• Welcome to Religious Forums, a friendly forum to discuss all religions in a friendly surrounding.

    Your voice is missing! You will need to register to get access to the following site features:
    • Reply to discussions and create your own threads.
    • Our modern chat room. No add-ons or extensions required, just login and start chatting!
    • Access to private conversations with other members.

    We hope to see you as a part of our community soon!

Will Methodism ever make the Eucharist a weekly practice?

Many Sages One Truth

Active Member
I'll be honest, I almost wish they would. I enjoy the Methodist congregation I attend, but one of the things I have a hard time getting used to is Eucharist only once a month. I am used to taking the Eucharist every week due to my background, and personally believe the Eucharist to be a very powerful and mystical experience.

I guess I wonder if Methodism will ever make Eucharist every week, or do any other Methodists support the Church doing so, or has the national convention ever discussed the possibility?


It was on fire when I laid down on it.
Great question. I am a former Catholic, now attending a Methodist church, and I love the liturgy and form of the service, but believe it would be so enriched by weekly Eucharist.

People don't know what they're missing. As for any sort of movement in that direction, I haven't heard of it. But our church recently introduced communion by tincture, which I thought was an interesting development. (isn't that what you call it when you dip the host in the wine - or in Methodist fashion, the grape juice?)

And don't even get me started on the grape juice!

Many Sages One Truth

Active Member
Ok I might be getting you started, but I have to say something. Personally the use of grape juice or wine doesn't matter to me much. I doubt the faithfulness of god in the sacrament would be negated by use of non-alcoholic fruit of the vine.


Oldest Heretic
since 2003 the Anglicans and methodists have shared some common agreements.
The Anglicans have a number of Calvinist members but the vast majority like the Methodists follow arminian thought.

Most Methodists (like most other protestant churches) (especially in the USA) practise open communion. This is followed by Anglicans with the Proviso that partakers are baptised.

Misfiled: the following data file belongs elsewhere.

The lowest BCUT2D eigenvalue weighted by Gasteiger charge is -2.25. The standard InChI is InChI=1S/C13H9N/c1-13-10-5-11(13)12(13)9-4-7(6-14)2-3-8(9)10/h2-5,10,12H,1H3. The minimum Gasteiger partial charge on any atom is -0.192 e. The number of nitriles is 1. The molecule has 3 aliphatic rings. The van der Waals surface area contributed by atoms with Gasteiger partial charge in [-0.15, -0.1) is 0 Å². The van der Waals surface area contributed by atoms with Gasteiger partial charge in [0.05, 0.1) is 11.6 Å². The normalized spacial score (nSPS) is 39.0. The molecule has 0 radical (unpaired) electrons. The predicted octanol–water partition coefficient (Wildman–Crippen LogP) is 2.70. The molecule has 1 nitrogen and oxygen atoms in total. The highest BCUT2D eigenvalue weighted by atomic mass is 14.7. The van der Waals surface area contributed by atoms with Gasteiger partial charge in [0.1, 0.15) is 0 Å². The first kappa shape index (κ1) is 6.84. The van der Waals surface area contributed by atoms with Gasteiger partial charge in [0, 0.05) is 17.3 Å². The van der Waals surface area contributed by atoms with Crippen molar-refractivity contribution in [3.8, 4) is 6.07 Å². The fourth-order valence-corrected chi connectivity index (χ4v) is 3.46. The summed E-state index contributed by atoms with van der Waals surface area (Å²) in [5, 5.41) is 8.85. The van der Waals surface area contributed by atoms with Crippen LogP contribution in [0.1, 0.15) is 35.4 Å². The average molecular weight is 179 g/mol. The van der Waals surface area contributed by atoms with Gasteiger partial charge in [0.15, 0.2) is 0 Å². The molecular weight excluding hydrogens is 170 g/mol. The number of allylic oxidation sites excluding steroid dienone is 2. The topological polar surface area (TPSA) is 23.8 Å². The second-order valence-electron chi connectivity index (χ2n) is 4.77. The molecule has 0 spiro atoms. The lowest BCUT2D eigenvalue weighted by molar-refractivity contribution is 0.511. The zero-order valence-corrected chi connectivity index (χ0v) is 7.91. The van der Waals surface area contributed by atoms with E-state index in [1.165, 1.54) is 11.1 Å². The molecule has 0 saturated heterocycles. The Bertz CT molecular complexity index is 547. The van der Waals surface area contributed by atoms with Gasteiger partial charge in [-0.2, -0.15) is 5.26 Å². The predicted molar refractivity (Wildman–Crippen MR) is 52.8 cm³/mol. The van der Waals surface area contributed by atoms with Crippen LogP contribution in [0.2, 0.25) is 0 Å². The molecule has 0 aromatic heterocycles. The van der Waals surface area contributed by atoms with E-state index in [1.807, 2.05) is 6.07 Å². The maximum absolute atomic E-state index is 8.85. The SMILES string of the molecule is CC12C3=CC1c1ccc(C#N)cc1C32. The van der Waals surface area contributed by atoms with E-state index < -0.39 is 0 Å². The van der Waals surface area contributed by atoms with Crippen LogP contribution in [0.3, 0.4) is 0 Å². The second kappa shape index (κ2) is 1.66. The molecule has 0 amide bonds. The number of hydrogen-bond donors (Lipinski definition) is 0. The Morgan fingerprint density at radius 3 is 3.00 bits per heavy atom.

John Wesley was to follow the Anglican practise of having the Eucharist as the main Sunday service. I would expect that it will return to that important position, as the links with Anglicans strengthen. It is the only service actually ordained by Christ.


It was on fire when I laid down on it.
(raises a tiny glass of Welch's grape juice)

"Here's to the Eucharist once a week!"


It was on fire when I laid down on it.
Actually in my Methodist church, we don't have to drink grape juice out of a tiny plastic glass.

We have the option of dipping the bread into wine, OR going up to the altar and kneeling, and using the little plastic glasses.

I choose the first option.


Veteran Member
Premium Member
***Mod post***

This is the Methodist DIR, members who do not belong to that group can only post respectful questions.

Posts that do not follow this guideline will be deleted.​


It was on fire when I laid down on it.
Find-A-Church: Hand Memorial United Methodist Church

[SIZE=-1]Meet the people of [/SIZE]
Hand Memorial United Methodist Church
Pelham, GA
Welcome to the web page for Hand Memorial UMC! We hope you find the information you are looking for here and we hope you will join us for worship this Sunday.Worship and Sunday School Information

  • Worship
  • Holy Communion
    The first Sunday of every month 9:00 AM to 10:00 AM
    (The table of Holy Communion is the table of our Lord and as such is open to all who will come. We receive the Bread and Cup on our knees at the altar. Those unable to come to the altar are served at their seat.)


It was on fire when I laid down on it.
altar call
The invitation offered by the pastor to come forward to the chancel rail or communion table in order to dedicate one's life to Christ, to become a member of the congregation, or to offer prayer.


It was on fire when I laid down on it.